This pseudo documentary, Troll Hunters (2010) which portrayed itself as “discovered” footage depicts three young Norwegian students who are on a pursuit of following a suspected hunter, only to find out he was not hunting bears as they initially thought, but trolls, which the government kept from the rest of the world. It was later then revealed that he was apparently employed by the government on a secret mission to hunt for trolls in the wild. This set on a journey for them to capture these trolls using a handheld camera, which Hans, the “troll hunter” permitted them to do so. Their adventure leads them experiencing several troll encounters, running around in the forests, hiding in caves as the trolls search for them and at some point, even fighting a gigantic troll.
This seemingly comedic horror gave us a quirky and intriguing story line presenting us with satirical humour. The audience may not exactly understand whether or not the movie aims to be hilarious or frightening. Nonetheless, it was a fun movie to watch making you feel as if you are part of their adventure as the viewer. The cinematic execution did a great job with the choice of doing wobbly shots and night time takes from the handheld camera allowed itself to be a little more frightening due to the quality of the takes, not knowing what could come out or happen next. Despite it being loaded with special effects and their height almost implausible, the way the film portrayed these towering, monstrous creatures almost make you wanna believe in their existence.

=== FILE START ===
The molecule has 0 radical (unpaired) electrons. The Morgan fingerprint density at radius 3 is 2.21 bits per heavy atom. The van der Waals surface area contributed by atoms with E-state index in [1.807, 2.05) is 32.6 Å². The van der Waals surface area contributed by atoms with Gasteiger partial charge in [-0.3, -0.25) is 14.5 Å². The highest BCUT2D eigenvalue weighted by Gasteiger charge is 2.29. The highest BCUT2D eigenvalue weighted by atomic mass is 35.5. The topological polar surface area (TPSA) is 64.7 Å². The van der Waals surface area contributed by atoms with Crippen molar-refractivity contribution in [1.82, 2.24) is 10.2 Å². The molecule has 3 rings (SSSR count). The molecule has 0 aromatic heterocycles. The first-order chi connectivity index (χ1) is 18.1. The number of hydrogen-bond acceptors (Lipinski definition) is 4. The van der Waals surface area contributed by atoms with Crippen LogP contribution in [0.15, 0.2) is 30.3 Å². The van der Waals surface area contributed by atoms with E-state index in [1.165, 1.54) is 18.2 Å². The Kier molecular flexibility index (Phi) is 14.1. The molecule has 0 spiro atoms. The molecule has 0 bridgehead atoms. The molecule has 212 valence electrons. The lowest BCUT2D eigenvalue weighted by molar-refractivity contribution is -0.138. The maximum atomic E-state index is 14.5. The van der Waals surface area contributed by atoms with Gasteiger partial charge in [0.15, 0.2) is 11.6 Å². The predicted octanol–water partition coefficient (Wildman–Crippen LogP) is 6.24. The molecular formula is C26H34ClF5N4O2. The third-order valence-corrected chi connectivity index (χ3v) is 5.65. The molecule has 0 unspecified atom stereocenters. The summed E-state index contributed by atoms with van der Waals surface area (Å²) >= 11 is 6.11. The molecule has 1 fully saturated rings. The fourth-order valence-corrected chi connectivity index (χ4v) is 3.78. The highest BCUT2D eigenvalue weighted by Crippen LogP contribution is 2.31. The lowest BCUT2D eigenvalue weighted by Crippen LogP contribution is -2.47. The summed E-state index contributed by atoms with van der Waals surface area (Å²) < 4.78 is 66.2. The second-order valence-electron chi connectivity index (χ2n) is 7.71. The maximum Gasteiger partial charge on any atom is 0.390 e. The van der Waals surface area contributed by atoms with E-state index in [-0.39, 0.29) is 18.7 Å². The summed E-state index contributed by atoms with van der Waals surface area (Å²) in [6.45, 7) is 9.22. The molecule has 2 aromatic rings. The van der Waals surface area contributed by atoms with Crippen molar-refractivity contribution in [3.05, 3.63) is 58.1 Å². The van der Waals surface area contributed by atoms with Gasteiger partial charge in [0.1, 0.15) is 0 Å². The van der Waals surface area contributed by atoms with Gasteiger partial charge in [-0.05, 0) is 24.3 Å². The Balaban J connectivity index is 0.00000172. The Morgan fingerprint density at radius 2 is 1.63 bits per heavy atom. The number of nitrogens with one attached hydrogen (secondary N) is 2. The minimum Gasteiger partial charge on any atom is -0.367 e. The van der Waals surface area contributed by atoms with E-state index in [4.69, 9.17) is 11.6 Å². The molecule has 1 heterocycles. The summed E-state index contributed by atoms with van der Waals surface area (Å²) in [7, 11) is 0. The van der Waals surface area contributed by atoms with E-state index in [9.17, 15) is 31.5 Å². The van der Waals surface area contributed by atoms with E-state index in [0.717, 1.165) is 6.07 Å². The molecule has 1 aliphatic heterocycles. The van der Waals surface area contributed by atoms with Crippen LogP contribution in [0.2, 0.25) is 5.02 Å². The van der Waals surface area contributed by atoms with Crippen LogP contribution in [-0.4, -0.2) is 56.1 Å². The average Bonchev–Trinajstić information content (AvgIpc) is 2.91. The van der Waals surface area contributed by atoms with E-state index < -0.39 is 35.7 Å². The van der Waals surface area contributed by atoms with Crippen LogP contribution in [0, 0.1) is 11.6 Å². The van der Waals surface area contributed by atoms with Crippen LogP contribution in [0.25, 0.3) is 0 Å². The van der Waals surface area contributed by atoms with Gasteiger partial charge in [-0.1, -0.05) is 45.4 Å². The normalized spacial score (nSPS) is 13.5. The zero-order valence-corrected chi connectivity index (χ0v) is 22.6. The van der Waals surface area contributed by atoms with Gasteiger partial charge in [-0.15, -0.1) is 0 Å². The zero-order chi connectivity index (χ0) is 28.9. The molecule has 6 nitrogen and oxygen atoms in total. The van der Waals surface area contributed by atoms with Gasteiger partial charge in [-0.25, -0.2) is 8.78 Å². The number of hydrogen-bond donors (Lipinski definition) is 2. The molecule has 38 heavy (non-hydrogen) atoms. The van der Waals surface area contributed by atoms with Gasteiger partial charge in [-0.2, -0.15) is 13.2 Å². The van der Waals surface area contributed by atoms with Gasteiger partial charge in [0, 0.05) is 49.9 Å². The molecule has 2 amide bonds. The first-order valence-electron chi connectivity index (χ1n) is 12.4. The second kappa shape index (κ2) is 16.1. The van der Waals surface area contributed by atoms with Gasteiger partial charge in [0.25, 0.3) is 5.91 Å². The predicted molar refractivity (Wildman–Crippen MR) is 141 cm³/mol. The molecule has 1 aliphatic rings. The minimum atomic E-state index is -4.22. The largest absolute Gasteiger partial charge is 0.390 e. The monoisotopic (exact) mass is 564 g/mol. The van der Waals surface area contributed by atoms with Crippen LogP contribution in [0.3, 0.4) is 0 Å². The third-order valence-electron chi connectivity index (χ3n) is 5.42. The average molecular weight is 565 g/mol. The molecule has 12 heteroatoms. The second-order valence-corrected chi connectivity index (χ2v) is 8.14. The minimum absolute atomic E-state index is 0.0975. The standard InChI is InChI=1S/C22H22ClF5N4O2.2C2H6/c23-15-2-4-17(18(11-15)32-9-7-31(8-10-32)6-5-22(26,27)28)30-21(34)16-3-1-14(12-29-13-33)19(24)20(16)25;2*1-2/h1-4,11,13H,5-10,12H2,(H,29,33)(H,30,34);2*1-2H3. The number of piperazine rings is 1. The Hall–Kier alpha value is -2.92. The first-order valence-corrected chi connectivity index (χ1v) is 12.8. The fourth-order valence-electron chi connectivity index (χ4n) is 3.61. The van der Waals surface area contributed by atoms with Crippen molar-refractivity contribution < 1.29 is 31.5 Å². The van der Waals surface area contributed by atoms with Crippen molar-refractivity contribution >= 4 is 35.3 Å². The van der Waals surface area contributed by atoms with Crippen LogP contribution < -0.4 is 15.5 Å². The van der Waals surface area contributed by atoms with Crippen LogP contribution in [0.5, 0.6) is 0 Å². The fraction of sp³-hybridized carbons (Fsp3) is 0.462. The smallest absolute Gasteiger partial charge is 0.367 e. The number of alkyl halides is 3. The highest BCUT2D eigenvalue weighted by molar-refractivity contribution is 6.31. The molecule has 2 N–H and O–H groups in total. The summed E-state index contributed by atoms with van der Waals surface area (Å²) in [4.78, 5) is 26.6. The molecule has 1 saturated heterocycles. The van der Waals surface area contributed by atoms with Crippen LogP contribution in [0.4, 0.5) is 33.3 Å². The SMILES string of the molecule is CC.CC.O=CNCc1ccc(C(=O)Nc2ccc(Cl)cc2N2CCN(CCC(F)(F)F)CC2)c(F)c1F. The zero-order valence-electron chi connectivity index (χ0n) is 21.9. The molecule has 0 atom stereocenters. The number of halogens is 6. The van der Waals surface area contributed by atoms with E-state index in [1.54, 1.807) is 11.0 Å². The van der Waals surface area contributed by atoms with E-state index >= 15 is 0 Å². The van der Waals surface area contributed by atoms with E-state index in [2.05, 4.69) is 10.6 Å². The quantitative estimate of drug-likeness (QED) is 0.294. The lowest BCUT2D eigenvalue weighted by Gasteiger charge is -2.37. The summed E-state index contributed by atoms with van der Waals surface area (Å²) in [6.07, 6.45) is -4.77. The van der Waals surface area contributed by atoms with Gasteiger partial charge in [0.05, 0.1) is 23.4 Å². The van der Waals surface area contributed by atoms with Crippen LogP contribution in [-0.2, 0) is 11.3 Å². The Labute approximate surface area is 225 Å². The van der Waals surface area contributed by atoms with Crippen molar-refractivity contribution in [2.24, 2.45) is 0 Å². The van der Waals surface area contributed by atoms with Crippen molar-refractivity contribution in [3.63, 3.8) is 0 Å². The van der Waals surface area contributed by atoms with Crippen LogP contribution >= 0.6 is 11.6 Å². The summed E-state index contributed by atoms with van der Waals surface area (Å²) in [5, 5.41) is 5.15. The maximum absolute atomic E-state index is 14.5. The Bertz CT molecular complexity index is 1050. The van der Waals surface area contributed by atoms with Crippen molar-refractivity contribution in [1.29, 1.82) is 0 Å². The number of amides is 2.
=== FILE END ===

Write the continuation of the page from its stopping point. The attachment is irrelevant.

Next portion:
However, I did find the part where they were said to only hunt Christians a bit weird and bizarre. This explains the first part where Hans asked them to promise they were not Christians or did not believe in God. Not to mention, it was mentioned they were not visible on satellite. How can these gigantic creatures not be seen on satellite? But then again, these sci-fi films have their own takes on these genres.
This tale of whimsical, fantastic creatures bring forth details and background about the trolls themselves too. It informs the audience much about how trolls live, their diet, habits and other scientific facts about them that could engage the audience about their existence even more, which was a great addition.
I think the filmmaker had great ambition for this film, with his idea of presenting the wondrous landscapes of Norway and bringing to life this old-time conspiracy of trolls with a little touch of Norwegian culture. The movie does not fail in leaving you in awe of the stunning Norwegian scenery as they try to frighten you with these humongous trolls— a fresh take on mythical beasts through this pseudo documentary film.